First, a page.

Skip to Content Skip to Navigation
New and Improved treatments

Identifying and Targeting the ‘Seeds’ of Metastatic Breast Cancer

La Trobe University / Olivia Newton-John Cancer Research Institute Dr

Delphine Merino

  • Project description: Dr Delphine Merino will provide insight into the growth and spread of triple negative breast cancer (TNBC) by studying cell samples from patients.
  • Why this work is needed: Metastasis is the main cause of mortality for patients with breast cancer. When breast cancer recurs, there are limited treatments available. The findings from this project will lead to a better understanding on how to prevent tumour spread and treat the advanced disease.
  • Expected outcomes: Dr Merino’s work will help to identify new treatment strategies and drug targets to improve treatment outcomes for patients with metastatic breast cancer, which currently has significantly lower survival rates than other breast cancers.

Project details
Despite improved health outcomes for people with triple negative breast cancer (TNBC) over the last few decades, recurrence and spread (metastasis) is still common. This means that men and women who have had a breast cancer experience, or are at risk, live with a sense of fear of the tumour appearing or coming back.

NBCF-funded researcher Dr Delphine Merino aims to reduce these fears by providing more information regarding the mechanisms of TNBC tumour growth and spread. This creates scope to optimise the use of biopsies for outcome prediction. In this study, Dr Merino and her team will investigate the genetic properties of the most aggressive cell types in breast cancer tumours and target the ‘seeds’ of metastasis.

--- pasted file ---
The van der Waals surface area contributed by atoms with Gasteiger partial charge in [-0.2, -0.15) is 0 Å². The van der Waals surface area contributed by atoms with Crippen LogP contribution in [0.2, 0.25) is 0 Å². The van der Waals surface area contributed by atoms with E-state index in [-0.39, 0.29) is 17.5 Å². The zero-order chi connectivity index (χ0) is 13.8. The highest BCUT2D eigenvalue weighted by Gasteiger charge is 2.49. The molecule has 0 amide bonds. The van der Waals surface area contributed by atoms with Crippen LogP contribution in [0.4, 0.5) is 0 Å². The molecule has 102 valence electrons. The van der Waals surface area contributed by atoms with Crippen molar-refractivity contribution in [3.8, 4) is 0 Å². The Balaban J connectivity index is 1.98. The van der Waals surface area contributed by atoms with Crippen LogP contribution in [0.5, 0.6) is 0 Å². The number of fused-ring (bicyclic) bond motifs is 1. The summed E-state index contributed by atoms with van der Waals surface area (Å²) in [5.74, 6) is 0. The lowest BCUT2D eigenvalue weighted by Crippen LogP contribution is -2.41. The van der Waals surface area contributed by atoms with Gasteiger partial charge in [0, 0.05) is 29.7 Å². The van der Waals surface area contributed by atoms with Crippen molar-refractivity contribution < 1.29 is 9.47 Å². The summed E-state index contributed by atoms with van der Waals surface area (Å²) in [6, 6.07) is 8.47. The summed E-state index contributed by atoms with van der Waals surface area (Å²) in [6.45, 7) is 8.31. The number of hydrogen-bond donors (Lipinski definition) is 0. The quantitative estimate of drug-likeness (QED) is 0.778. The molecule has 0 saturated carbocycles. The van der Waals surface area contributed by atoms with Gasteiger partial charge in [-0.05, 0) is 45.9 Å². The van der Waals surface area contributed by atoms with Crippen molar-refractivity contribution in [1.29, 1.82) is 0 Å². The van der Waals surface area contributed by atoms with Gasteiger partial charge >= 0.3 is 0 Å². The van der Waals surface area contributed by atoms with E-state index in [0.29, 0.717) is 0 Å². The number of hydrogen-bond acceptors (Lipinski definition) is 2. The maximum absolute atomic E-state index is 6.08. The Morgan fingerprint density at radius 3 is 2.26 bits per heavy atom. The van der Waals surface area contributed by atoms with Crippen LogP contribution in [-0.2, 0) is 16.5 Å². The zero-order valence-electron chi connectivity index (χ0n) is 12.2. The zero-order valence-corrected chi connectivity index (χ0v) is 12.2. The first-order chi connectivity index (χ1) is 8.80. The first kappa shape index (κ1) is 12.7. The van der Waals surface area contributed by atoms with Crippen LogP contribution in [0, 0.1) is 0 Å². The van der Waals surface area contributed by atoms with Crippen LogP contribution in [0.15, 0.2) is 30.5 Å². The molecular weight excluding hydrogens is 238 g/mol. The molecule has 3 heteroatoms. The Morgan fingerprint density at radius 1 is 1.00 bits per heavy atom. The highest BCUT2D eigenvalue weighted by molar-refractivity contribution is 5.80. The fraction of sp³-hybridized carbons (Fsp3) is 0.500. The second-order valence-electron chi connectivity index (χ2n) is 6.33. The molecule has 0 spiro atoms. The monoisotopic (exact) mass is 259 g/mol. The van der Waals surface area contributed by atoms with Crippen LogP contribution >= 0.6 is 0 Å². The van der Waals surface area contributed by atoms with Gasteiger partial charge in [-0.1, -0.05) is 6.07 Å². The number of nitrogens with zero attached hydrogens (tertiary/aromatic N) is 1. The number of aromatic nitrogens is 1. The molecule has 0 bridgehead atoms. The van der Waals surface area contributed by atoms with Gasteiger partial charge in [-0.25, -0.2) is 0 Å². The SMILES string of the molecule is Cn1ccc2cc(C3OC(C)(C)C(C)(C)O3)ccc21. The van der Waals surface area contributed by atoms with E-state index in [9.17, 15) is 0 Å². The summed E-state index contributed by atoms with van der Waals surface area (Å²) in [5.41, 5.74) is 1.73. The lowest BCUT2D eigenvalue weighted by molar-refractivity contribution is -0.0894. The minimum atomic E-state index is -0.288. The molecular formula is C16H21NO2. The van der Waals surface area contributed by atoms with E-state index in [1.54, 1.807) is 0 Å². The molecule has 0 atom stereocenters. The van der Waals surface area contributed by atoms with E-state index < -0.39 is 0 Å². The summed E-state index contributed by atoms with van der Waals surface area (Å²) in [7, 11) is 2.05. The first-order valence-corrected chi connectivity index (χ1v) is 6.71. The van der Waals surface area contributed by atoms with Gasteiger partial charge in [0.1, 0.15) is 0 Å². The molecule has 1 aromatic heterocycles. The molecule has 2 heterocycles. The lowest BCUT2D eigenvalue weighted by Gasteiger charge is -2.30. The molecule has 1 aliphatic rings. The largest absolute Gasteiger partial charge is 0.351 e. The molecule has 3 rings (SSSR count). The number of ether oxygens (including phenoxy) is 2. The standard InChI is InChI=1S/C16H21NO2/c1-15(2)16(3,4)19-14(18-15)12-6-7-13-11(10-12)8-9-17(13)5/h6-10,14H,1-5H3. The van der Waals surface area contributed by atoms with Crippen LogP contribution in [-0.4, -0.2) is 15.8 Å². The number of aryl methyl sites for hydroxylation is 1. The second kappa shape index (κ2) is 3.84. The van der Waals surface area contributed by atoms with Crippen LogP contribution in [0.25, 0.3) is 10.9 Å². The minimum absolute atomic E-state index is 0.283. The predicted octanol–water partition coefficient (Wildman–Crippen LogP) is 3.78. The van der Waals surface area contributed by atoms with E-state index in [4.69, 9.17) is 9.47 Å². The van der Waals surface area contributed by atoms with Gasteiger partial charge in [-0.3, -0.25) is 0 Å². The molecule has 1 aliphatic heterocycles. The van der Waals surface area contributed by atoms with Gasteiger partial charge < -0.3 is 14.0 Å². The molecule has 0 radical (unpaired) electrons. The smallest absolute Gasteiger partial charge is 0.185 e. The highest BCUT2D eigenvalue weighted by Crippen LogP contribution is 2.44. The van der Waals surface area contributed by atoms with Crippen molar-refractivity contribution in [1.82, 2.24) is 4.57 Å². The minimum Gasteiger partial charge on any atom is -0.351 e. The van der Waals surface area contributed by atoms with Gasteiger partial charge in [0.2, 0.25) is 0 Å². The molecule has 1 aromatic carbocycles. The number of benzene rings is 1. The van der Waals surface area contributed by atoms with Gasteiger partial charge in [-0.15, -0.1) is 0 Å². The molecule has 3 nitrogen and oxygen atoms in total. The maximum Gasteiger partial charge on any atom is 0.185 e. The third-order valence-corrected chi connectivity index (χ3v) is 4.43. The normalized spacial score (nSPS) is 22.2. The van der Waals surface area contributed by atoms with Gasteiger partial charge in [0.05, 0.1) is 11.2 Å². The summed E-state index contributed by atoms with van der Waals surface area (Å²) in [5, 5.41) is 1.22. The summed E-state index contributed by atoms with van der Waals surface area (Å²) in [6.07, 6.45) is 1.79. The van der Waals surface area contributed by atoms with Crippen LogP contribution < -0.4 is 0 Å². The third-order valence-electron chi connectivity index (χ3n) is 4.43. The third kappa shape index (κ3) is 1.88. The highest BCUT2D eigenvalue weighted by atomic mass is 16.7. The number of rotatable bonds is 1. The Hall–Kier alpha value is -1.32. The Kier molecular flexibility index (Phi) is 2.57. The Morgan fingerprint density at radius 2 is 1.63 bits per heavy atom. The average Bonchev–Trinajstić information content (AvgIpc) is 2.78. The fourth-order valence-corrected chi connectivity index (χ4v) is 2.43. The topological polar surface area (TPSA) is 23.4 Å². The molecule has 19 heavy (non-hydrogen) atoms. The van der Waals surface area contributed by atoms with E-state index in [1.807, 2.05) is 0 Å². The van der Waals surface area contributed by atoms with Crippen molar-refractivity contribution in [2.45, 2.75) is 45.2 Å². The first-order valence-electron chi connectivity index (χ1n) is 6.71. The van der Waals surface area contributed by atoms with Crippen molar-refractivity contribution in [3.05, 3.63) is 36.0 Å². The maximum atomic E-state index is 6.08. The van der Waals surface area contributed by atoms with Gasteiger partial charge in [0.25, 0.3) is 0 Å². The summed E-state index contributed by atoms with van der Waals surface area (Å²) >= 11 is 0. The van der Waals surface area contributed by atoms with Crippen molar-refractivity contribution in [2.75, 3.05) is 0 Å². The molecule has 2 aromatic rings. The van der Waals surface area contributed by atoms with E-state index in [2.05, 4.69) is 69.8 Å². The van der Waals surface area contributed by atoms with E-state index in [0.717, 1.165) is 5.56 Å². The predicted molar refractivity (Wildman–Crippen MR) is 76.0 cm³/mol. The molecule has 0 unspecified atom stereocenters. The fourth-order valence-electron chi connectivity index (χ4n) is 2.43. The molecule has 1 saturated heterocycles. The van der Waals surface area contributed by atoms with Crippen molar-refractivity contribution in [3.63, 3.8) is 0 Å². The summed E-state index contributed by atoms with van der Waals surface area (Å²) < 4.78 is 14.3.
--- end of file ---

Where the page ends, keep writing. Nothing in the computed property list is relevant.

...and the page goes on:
To fulfill these aims, Dr Merino will use world-leading technology to label thousands of individual cells in samples from patients. She will then be able to study their biology before, during and after treatment. This strategy will allow comparison between the genetic properties of the cell with their tendency to metastasise, or develop drug resistance. This information will also enable the optimisation of biopsies taken in metastatic disease.

La Trobe University / Olivia Newton-John Cancer Research Institute Dr

Delphine Merino